They were all smartly dressed, with numerous cameras taking pictures of the special occasion that was happening. Children resplendent in their best dresses and small suits ran about everywhere. It seems we had chanced upon the end of a mass Confirmation taking place in the Cathedral that day. The heavy scent of incense mixed with the overpowering odour of women’s perfume dominated the interior of the place, as we sidled inside to get a look at the marvellous interior. It seems from the outside to be a fortress, holding back the barbarian hordes and from the inside a model of what a cathedral in my mind should look like. Does this tell me that the renaissance architecture I see and admire in the rest of Europe missed Spain entirely? Or does it speak of more troubled history where the extravagant external architecture we see elsewhere, would have been completely inappropriate for the turbulent and fractured history of the area, with frequent landings and attacks by Berber pirates continuing along this coast until the early 18th century. I guess it must be the latter as the inside is one of unquestionable beauty and extravagance, as we walk around the interior of this magnificent cathedral. Yes the inside shows all the renaissance features you would expect. This was the first time we may have been given an inkling as to why the historical landscape of this county was as it is and we were happy to discover it.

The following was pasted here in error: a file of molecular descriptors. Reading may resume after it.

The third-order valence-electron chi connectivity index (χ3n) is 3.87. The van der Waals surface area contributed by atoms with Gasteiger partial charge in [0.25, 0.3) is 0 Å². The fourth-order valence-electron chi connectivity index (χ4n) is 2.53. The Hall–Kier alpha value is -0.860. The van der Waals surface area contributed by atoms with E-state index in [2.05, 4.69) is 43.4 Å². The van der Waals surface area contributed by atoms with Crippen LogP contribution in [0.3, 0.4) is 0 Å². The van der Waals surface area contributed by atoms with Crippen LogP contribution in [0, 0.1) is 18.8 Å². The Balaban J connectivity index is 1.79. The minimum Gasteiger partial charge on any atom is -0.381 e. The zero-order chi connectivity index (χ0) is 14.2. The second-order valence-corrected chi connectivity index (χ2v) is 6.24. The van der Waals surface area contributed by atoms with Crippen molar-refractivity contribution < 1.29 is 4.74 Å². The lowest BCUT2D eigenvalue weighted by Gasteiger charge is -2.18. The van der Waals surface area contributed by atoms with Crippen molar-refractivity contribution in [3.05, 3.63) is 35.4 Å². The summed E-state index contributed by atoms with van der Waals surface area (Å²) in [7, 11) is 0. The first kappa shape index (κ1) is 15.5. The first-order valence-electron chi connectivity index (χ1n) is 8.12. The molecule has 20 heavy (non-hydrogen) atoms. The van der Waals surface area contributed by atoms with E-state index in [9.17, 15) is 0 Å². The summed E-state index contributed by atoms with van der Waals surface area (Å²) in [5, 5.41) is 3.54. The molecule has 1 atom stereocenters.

As an aside can someone have the decency to tell some of their nearest and dearest that a hint of a perfume or scent is all that is needed to give a sense of allure and longing for their loved ones. Putting on a bottle of the stuff, only serves as a health hazard and a causes involuntary choking and nausea for other people in the unfortunate position of having to walk past them in a crowd.

up to the Justice gate
Up to the Justice Gate.